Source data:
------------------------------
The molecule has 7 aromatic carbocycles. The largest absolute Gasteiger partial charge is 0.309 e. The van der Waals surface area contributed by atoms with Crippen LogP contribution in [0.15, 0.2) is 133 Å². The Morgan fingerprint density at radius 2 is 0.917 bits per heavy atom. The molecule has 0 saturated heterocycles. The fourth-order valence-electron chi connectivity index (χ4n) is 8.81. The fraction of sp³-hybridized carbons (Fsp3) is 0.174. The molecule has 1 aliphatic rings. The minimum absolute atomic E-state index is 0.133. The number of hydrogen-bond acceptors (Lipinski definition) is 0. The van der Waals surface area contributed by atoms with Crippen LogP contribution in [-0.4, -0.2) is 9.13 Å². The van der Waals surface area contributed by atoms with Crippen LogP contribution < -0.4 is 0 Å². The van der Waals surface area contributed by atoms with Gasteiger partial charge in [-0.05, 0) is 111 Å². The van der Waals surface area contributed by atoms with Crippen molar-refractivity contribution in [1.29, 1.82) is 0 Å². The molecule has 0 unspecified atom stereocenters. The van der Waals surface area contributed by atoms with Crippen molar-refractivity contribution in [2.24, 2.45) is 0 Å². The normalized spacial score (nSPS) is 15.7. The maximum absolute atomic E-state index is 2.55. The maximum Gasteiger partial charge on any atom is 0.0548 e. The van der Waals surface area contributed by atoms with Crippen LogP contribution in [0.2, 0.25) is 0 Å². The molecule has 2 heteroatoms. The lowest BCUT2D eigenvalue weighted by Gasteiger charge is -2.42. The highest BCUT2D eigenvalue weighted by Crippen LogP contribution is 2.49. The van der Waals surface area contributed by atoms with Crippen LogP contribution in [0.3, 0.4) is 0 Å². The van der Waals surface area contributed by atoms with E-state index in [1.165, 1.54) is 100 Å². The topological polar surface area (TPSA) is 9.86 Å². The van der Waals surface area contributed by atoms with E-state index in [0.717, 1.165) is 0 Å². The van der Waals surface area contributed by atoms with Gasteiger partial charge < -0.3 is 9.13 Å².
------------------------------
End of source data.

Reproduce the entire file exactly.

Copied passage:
The molecule has 7 aromatic carbocycles. The largest absolute Gasteiger partial charge is 0.309 e. The van der Waals surface area contributed by atoms with Crippen LogP contribution in [0.15, 0.2) is 133 Å². The Morgan fingerprint density at radius 2 is 0.917 bits per heavy atom. The molecule has 0 saturated heterocycles. The fourth-order valence-electron chi connectivity index (χ4n) is 8.81. The fraction of sp³-hybridized carbons (Fsp3) is 0.174. The molecule has 1 aliphatic rings. The minimum absolute atomic E-state index is 0.133. The number of hydrogen-bond acceptors (Lipinski definition) is 0. The van der Waals surface area contributed by atoms with Crippen LogP contribution in [-0.4, -0.2) is 9.13 Å². The van der Waals surface area contributed by atoms with Crippen LogP contribution < -0.4 is 0 Å². The van der Waals surface area contributed by atoms with Gasteiger partial charge in [-0.05, 0) is 111 Å². The van der Waals surface area contributed by atoms with Crippen molar-refractivity contribution in [1.29, 1.82) is 0 Å². The molecule has 0 unspecified atom stereocenters. The van der Waals surface area contributed by atoms with Crippen molar-refractivity contribution in [2.24, 2.45) is 0 Å². The normalized spacial score (nSPS) is 15.7. The maximum absolute atomic E-state index is 2.55. The maximum Gasteiger partial charge on any atom is 0.0548 e. The van der Waals surface area contributed by atoms with Crippen LogP contribution in [0.2, 0.25) is 0 Å². The molecule has 2 heteroatoms. The lowest BCUT2D eigenvalue weighted by Gasteiger charge is -2.42. The highest BCUT2D eigenvalue weighted by Crippen LogP contribution is 2.49. The van der Waals surface area contributed by atoms with Crippen LogP contribution in [0.3, 0.4) is 0 Å². The van der Waals surface area contributed by atoms with E-state index in [1.165, 1.54) is 100 Å². The topological polar surface area (TPSA) is 9.86 Å². The van der Waals surface area contributed by atoms with E-state index in [0.717, 1.165) is 0 Å². The van der Waals surface area contributed by atoms with Gasteiger partial charge < -0.3 is 9.13 Å².